Probably, many of us have heard about the Red Baron, but without knowing his story exactly. Before becoming the “Red Baron”, our hero was known as Manfred Albrecht Freiherr von Richthofen (2 May 1892 – 21 April 1918). Afterward, during WW1 he became widely known as the Red Baron while serving as a fighter pilot in the Imperial German Air Service, the Luftstreitkräfte.
From cavalryman to pilot
An interesting fact is that Richthofen was initially a cavalryman, later on, transferred to the Air Service, in 1915, where he quickly adopted a fighter pilot career. In 1916, he was one of the first members of the Jasta 2, which was one of the best known German Luftstreitkräfte squadrons during WW1. Afterward, in 1917, he became the leader of the Jasta 11, and then of a larger unit, the Jagdgeschwader 1, better known as “The Flying Circus”.
The Flying Circus squadron was also known as the “Richthofen’s Circus”, for two reasons: their planes had very bright colors and the way the unit was flying around the front line was resembling a circus on the route. With improvised tents placed on improvised airfields. During 1918, Richthofen was declared a German national hero, being admired and respected also by his enemies.
He applied for entering the Air Service while serving in a cavalry unit. Then, he had the occasion to examine a German military aircraft parked behind the lines, and that was the sparkle he needed in order to move from cavalry. It is reported, that his transfer application included this clear and straightforward affirmation:
“I have not gone to war in order to collect cheese and eggs, but for another purpose.” (Quote from Richthofen’s biography)
The great tactician
The first aerial victory attributed to Richthofen was reported over the skies of Cambrai, France, on 17 September 1916. He remembered this event in his autobiography, by stating that:
“I honored the fallen enemy by placing a stone on his beautiful grave.” (Quote from Richthofen’s biography)
After the victory, he ordered from a jeweler located in Berlin a silver cup engraved with the battle date and the type of enemy destroyed enemy aircraft. He kept this tradition until he reached 60 silver cups. Considering that at the time Germany was struggling with its silver supply, Richthofen accepted cups made from base metal.
On 23 November 1916, Richthofen reported one of his most important and well-known victories. He shot down his famous adversary, the British Fly Ace Major Lanoe Hawker VC, which was described by Richthofen as “The British Boelcke”.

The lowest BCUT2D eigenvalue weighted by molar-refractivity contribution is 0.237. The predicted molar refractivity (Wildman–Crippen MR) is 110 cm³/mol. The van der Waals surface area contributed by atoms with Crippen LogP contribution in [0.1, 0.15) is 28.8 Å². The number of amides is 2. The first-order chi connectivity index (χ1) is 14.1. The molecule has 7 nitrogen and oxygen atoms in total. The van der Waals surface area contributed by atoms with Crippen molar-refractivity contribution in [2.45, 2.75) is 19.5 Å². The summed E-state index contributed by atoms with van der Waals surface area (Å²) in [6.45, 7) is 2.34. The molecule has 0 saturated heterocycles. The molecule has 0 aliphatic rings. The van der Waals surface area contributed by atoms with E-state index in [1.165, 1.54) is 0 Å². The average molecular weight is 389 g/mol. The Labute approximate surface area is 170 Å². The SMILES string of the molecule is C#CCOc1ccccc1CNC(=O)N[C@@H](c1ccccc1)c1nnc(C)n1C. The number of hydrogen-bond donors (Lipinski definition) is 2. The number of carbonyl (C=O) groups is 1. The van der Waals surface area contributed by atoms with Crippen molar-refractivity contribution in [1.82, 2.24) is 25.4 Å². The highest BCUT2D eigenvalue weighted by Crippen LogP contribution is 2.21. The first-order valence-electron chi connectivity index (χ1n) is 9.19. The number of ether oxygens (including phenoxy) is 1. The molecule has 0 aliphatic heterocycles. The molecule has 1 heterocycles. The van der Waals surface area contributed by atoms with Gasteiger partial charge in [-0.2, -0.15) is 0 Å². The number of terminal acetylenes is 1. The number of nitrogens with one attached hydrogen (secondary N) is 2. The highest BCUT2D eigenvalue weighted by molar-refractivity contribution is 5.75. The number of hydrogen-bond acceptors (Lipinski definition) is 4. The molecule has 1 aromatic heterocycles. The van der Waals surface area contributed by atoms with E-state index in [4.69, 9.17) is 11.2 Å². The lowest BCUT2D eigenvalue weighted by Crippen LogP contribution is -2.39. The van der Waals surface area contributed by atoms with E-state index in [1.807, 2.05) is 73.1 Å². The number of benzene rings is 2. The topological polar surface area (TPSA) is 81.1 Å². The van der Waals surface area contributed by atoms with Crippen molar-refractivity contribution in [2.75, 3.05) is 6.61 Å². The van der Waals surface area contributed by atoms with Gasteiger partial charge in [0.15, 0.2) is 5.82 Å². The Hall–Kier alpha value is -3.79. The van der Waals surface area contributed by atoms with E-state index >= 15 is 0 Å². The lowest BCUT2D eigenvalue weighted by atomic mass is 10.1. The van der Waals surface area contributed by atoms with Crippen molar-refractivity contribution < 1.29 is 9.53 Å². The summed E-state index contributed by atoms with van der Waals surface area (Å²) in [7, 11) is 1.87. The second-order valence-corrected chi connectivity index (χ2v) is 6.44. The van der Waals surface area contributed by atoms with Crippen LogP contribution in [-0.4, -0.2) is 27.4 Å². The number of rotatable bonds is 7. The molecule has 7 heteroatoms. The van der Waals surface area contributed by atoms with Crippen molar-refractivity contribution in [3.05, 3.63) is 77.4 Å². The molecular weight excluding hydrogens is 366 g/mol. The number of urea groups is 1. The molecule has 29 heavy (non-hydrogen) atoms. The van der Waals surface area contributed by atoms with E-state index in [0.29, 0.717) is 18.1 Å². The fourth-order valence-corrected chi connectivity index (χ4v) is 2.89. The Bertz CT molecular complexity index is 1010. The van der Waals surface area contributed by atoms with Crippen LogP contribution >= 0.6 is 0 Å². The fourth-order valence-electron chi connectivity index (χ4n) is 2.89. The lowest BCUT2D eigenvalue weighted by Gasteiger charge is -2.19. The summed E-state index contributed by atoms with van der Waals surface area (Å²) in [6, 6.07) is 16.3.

After this battle, Richthofen took into consideration the idea of changing his aircraft. Later on, he served in an Albatros D.III in January 1917, scoring two victories. Afterward, he flew with the Halberstadt D.II. The Red Baron was not an aggressive pilot, but more likely a very technical one.
“He was not a spectacular or aerobatic pilot like his brother or Werner Voss; however, he was a noted tactician and squadron leader and a fine marksman. Typically, he would dive from above to attack with the advantage of the sun behind him, with other pilots of his jasta covering his rear and flanks” (quote from Wikipedia.org)
On July 6, 1917, Richthofen reported a serious wound to the head While near Wervicq, during a confrontation against a formation of F.E.2d two-seat fighters of No. 20 Squadron RFC. The wound required several operations, necessary for the removal of the multiple bone splinters still present in the affected area.
Richthofen had such fame, that it was feared that his death could cause a blow to the German’s morale. He was feared by the enemies, rumors related to British special squadrons, formed especially to hunt the Red Baron, spreader all the way. What is certain is that any Allied pilot capable of put an end to Richthofen’s career, would have received a Victoria Cross.
On 21 April 1918, while he was in the pursuit of a Sopwith Camel at very low altitude, Richthofen suffered a fatal wound from a novice, the Canadian pilot Wilfred “Wop” May from the No. 209 Squadron, Royal Air Force.
“It was almost certainly during this final stage in his pursuit of May that a single .303 bullet hit Richthofen, damaging his heart and lungs so severely that it must have caused a quick death” (quote from McAllister 1982, p. 64 / Miller, Dr. Geoffrey. “The Death of Manfred von Richthofen: Who fired the fatal shot”)
After WW1, many authors have dubbed about all Richthofen’s aerial victories, stating that most of them were coming from his squadron, but attributed to him for propaganda reasons.
”A study conducted by British historian Norman Franks with two colleagues, published in Under the Guns of the Red Baron in 1998, reached the same conclusion about the high degree of accuracy of Richthofen’s claimed victories. There were also unconfirmed victories that would put his actual total as high as 100 or more” (quote from Franks and Bailey 1992)
(Article was written using references from Wikipedia.com, AcePilots.com)